Uganda’s success has given faith-based prevention programs an open door across southern Africa, Ground Zero of the AIDS war, BP reported. In Kenya, Zambia, Ethiopia, South Africa and other nations, Africans are discovering the effectiveness of the approach.
Southern Baptist missionary, Sharon Pumpelly, who helped pioneer AIDS prevention work in Uganda and is now spreading the faith-based approaches told Baptist Press, “We’ve gotten over the hurdle of resistance to abstinence and faith-based organizations.
“I wasn’t in Kenya long at all until I was on an [AIDS] committee out of the president’s office that he started for faith-based organizations,” Pumpelly reported. “People are going out and doing True Love Waits just about everywhere. The Baptist AIDS Response Agency in Kenya is training churches to have voluntary counseling and testing services. And then there’s a whole variety of people who are working with AIDS orphans or widows, providing home-based care of people with AIDS and working in AIDS awareness. There’s a lot of stuff that’s going on.”
Continuing, Pumpelly added, “I believe there can be a remnant generation that can make a difference.... Millions still will die, but we can equip believers to reach out into those lives and the lives of the generation that’s coming up. We want to minister to those who are dying, but we also want to minister to the families and the friends who are affected and give them hope for tomorrow. To me, that’s the seed of a church-planting movement: loving and caring for people who are HIV-positive and teaching how to keep the HIV-negative person negative.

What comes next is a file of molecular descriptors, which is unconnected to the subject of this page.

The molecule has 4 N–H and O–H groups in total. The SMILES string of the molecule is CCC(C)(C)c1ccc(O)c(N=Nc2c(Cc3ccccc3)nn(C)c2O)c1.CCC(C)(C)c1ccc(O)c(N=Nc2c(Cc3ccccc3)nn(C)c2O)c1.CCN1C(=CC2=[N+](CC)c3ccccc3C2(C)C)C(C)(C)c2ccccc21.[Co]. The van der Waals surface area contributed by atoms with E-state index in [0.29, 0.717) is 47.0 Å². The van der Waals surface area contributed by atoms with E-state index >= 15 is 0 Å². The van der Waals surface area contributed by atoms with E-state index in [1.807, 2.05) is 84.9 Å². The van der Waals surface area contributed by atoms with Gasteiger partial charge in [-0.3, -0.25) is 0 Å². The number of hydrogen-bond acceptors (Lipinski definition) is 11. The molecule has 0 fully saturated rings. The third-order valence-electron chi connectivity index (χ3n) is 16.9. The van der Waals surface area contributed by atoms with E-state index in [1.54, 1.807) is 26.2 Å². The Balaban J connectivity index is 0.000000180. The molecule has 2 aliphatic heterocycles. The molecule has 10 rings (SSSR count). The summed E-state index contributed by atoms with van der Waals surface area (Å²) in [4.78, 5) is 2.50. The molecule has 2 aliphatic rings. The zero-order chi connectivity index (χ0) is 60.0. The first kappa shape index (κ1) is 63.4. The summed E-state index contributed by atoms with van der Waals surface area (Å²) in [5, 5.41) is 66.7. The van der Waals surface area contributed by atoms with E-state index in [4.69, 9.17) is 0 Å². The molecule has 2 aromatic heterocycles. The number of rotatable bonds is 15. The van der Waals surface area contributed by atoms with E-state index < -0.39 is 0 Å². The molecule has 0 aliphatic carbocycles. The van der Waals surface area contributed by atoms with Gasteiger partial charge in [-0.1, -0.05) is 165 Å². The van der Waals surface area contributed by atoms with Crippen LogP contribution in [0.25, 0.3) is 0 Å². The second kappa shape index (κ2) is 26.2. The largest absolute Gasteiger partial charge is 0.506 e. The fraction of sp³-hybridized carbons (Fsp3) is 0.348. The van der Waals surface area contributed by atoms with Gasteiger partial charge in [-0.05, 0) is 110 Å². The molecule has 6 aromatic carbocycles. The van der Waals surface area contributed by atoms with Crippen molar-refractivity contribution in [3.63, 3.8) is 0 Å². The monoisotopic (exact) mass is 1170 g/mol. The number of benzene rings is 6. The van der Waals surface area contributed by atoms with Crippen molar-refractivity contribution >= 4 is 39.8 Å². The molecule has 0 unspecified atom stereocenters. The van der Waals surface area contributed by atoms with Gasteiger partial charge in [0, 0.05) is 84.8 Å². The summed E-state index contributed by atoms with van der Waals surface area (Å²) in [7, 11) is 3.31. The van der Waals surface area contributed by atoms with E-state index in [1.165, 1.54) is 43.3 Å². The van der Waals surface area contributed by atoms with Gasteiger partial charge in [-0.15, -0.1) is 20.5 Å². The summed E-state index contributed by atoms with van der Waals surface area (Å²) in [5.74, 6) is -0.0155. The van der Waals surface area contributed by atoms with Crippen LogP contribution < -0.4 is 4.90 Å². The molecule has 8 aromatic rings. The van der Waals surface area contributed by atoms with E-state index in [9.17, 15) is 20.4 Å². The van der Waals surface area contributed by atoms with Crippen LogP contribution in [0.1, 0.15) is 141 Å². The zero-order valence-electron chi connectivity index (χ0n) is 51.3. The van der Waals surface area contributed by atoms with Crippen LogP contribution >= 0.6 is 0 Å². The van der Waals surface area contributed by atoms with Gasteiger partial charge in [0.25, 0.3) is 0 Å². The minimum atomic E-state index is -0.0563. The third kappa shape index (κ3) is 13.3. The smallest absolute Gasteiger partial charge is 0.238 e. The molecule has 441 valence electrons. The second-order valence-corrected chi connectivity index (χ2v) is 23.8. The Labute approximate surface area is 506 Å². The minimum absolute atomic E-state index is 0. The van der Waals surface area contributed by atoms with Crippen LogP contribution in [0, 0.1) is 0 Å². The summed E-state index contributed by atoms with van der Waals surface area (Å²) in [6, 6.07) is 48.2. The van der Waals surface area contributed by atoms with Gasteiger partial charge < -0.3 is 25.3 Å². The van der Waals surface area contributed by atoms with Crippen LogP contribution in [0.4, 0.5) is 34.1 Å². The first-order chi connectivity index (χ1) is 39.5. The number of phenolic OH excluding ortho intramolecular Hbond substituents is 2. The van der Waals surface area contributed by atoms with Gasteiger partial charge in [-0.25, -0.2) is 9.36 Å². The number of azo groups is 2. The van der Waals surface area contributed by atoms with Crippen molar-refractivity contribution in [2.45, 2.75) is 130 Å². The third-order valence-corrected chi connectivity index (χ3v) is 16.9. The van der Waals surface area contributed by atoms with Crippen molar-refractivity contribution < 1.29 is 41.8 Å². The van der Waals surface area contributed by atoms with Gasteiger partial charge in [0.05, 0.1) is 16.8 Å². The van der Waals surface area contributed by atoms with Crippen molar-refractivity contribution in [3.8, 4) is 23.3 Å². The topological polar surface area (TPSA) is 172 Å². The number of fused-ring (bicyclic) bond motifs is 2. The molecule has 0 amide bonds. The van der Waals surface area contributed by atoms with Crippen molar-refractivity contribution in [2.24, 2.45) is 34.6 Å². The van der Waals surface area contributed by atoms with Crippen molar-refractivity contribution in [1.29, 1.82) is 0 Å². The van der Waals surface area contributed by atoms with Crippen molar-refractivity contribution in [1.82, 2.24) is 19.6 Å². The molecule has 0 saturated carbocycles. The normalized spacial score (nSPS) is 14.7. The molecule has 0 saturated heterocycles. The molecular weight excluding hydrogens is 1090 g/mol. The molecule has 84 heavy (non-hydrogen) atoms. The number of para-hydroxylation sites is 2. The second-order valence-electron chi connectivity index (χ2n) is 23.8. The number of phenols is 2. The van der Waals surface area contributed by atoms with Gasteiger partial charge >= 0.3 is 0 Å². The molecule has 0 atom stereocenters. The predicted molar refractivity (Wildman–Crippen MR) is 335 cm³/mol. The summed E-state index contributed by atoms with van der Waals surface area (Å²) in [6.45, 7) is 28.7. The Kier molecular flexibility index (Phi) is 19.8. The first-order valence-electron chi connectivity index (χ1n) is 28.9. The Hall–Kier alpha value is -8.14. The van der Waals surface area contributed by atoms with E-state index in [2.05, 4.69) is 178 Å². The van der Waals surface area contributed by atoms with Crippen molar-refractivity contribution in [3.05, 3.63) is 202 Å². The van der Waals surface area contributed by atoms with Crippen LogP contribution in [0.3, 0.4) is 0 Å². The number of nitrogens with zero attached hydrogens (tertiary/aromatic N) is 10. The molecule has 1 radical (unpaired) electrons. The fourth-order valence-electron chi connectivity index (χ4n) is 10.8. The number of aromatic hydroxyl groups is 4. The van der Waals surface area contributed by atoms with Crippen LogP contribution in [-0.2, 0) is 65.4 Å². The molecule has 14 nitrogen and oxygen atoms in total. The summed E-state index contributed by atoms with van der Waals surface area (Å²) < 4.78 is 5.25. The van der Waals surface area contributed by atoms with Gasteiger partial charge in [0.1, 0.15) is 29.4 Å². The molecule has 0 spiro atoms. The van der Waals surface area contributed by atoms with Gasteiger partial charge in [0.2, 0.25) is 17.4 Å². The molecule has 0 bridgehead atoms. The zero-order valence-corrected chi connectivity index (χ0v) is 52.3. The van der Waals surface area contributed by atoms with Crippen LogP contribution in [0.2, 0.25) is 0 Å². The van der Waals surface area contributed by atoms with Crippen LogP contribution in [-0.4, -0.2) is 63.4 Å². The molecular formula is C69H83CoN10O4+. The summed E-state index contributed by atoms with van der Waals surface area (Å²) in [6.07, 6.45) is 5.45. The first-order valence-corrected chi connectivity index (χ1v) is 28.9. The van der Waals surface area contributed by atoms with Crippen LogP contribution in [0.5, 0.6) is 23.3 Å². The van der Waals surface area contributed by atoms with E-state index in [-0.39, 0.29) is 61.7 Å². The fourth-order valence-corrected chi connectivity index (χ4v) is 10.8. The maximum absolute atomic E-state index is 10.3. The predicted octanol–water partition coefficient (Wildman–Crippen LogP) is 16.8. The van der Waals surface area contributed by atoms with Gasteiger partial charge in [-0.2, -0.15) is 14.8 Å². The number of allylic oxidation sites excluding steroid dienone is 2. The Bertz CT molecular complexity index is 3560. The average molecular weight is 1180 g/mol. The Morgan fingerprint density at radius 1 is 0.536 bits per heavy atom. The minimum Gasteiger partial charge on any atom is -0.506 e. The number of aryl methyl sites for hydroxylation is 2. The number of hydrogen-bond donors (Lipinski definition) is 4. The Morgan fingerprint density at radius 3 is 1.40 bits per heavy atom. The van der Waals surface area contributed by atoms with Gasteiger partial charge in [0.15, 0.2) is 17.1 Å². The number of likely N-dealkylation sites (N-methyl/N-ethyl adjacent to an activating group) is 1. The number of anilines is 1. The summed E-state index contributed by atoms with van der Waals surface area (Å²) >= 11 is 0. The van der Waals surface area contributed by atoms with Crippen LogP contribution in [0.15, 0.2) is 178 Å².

“In all that, we can introduce Jesus.”
A report from UNAIDS, the Joint United Nations Program on HIV/AIDS, showed almost five million people were infected with HIV in 2003, the highest number in a single year.
Following are some key facts and figures about the disease:
-- The number of people living with HIV/AIDS has increased from 35 million in 2001 to 38 million in 2003. Almost three million people died from the illness in 2003.
-- Sub-Saharan Africa has just over 10 percent of the world's population but is home to almost two-thirds of all people living with HIV, or about 25 million people. An estimated 3 million became infected during the past year.
-- AIDS killed approximately 2.2 million people in Africa in 2003, 75 percent of deaths globally. Seven countries on the continent have prevalence rates above 17 percent. Botswana and Swaziland, with more than 35 percent, have the highest rates.
-- Women have a greater risk of becoming infected than men. In sub-Saharan Africa there are on average 13 infected women for every 10 infected men.
-- Nearly half of new infections worldwide are in young people between the ages of 15-24.
-- In Eastern Europe and Central Asia the virus is spreading, fueled by injecting drugs. About 1.3 million people in the region are living with HIV. Estonia, Latvia, the Russian Federation and Ukraine are the worst affected.
-- Asia has some of the fastest growing AIDS epidemics in the world. China, Indonesia and Vietnam have had among the sharpest infection increases in Asia where 7.4 million people are living with HIV/AIDS. There were 1.1 million new cases last year.
-- Infection rates are also rising in high-income countries and Latin America and the Caribbean.
[Sources: Baptist Press, UNAIDS]